As anyone who's ever walked in a crowd down Manhattan's Fifth Avenue knows, the law of the jungle is: Keep moving or get out of the way. The theory goes that this is why New Yorkese is such a rapid-fire flurry of verbiage, as if the current idea had better rush through, or the next one will crush it.
Try, for example, to keep up with the verbal rush from playwright Leonard Melfi, who recently visited Los Angeles to check in on The Dark Night Players' production of a collection of his one-acts at the Gypsy Playhouse in Burbank.
In the booth of a Burbank brew-and-chow place, the 57-year-old Melfi, with a mop of curly hair that threatens to spill over his eyes at any moment, spins off one account after another: How he turned from acting to playwriting just as the off-off Broadway movement was heating up in the early 1960s; or how he and buddy Sam Shepard once contested each other in a game of who could write a play in four hours (Melfi won); or how he crashed hard with alcoholism just a few years ago.
Like one of the cabs in his 1978 "Taxi Tales" (three of the five--"Taffy's Taxi," "Toddy's Taxi" and "The Teaser's Taxi"--are at the Gypsy), Melfi verbally zips around from one spot to another without warning.
"The cabs in these plays, they're bigger-than-life cabs, you know, they're not just cars with meters, they're big, New York cabs, a Checker cab." On opening night, he says, "some people in the audience were telling me that they're from New York, and they saw the taxi on stage, and it made them feel like they were back home, that they were missing the city, and that's nice to hear."
Perhaps their sense of New York nostalgia was being triggered by the plays as well, for few writers have clung so closely and devotedly to their subject as Melfi has to New York. Since he started writing original acting scenes while studying in Uta Hagen's famed acting classes and turning out chamber pieces for Ellen Stewart's tiny, revered theater, La Mama--the incubation room for off-off Broadway scribes such as Melfi and Shepard--Melfi has remained the voice of lonely hearts in Gotham.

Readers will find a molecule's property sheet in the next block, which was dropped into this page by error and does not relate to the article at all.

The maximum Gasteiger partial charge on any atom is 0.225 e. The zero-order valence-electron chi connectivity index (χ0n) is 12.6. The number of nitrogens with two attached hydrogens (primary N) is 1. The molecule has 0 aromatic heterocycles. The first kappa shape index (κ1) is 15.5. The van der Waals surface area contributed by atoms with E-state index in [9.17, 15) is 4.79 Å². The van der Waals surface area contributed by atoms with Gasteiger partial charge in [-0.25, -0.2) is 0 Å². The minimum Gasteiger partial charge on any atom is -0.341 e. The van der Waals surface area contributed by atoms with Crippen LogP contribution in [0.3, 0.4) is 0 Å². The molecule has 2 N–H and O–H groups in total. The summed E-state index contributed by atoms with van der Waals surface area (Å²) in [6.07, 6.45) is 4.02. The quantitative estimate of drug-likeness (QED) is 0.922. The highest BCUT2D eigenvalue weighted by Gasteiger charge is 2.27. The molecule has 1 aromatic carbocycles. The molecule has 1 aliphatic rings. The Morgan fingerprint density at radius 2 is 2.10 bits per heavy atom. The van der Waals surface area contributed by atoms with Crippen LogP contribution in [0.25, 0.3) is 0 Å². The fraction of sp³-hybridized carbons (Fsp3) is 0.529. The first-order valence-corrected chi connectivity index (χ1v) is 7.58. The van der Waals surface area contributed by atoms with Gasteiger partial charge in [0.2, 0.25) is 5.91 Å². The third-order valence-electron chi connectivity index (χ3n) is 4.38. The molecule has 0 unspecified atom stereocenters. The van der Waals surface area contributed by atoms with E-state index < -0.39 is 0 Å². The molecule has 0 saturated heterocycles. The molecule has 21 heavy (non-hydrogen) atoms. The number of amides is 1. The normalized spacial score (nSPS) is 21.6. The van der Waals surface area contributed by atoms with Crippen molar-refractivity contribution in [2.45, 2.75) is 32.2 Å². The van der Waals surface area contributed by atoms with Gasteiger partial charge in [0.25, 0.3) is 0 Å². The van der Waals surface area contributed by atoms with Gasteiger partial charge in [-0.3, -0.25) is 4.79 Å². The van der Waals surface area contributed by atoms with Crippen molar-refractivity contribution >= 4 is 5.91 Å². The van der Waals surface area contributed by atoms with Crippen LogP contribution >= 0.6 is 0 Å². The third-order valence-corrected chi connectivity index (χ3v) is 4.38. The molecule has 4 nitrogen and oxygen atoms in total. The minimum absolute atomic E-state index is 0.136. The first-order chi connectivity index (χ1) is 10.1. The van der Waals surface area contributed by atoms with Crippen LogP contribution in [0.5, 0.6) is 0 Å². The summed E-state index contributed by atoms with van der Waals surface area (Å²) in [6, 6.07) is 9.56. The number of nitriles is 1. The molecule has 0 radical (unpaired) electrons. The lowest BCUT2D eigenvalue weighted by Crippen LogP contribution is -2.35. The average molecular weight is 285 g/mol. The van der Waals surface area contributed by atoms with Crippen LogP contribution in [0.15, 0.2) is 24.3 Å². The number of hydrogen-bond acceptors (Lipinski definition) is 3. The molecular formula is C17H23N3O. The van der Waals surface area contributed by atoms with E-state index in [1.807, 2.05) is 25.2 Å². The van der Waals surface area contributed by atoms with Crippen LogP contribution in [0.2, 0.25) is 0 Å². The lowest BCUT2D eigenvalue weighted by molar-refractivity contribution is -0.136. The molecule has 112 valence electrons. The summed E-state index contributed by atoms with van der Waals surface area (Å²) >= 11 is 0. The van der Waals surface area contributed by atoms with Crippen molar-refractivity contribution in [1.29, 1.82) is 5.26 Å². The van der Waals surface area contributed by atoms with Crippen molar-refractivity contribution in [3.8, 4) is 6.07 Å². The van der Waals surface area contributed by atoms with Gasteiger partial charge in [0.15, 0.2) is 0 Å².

But, as in his 1967 "Halloween," the companion piece with "Taxi Tales" at the Gypsy, they're lonely hearts likely to encounter one another only on a stage. In the real world, would a 30-year-old garbage collector ever sweep a 50-year-old married cleaning woman off her feet in 45 minutes? No more likely than that a dead woman would be revivified by a kiss, as happens in Melfi's "Times Square."
"I just love having characters meet for the first time," Melfi says, as a way of explaining the umbrella title "Encounters," under which "Halloween" and his best-known play, "Birdbath," are included.
"My people are always having encounters. 'Taxi Tales' is part of a follow-up volume, 'Later Encounters.' There's that moment when they meet. What will happen? Who will say what? They're strangers, so they start spilling everything out. They feel more comfortable with someone they don't know. It's one's longtime intimates which one guards against."
Melfi has had to guard himself against the slings and arrows of a career which burned bright early on, but which hasn't always fulfilled its promise.
"Although an able craftsman of the theater," notes critic Walter Bode, "Melfi has so far failed to pursue his well-worn themes and situations into new territory." The Mark Taper Forum staged his "Disfigurations" and "Niagara Falls" in the late 1960s, but he hasn't been back since.
"This is no B.S.," Melfi says. "I'm happier right now staying at this Olive Manor Motel down the street--it's right out of 'Double Indemnity,' like I can imagine Barbara Stanwyck next door--typing away on my new play ("Bellevue of the Westside"), and talking with an audience about stuff I wrote years ago which everyone still seems to enjoy. That's what it's all about."
Where and When
What: "Taxi Tales" and "Halloween."
Where: Gypsy Playhouse, 3321 W. Olive Ave., Burbank.
When: 8 p.m. Fridays and Saturdays. 7 p.m. Sundays. Through Nov. 1.
Call: (818) 842-5829 or (213) 661-0731.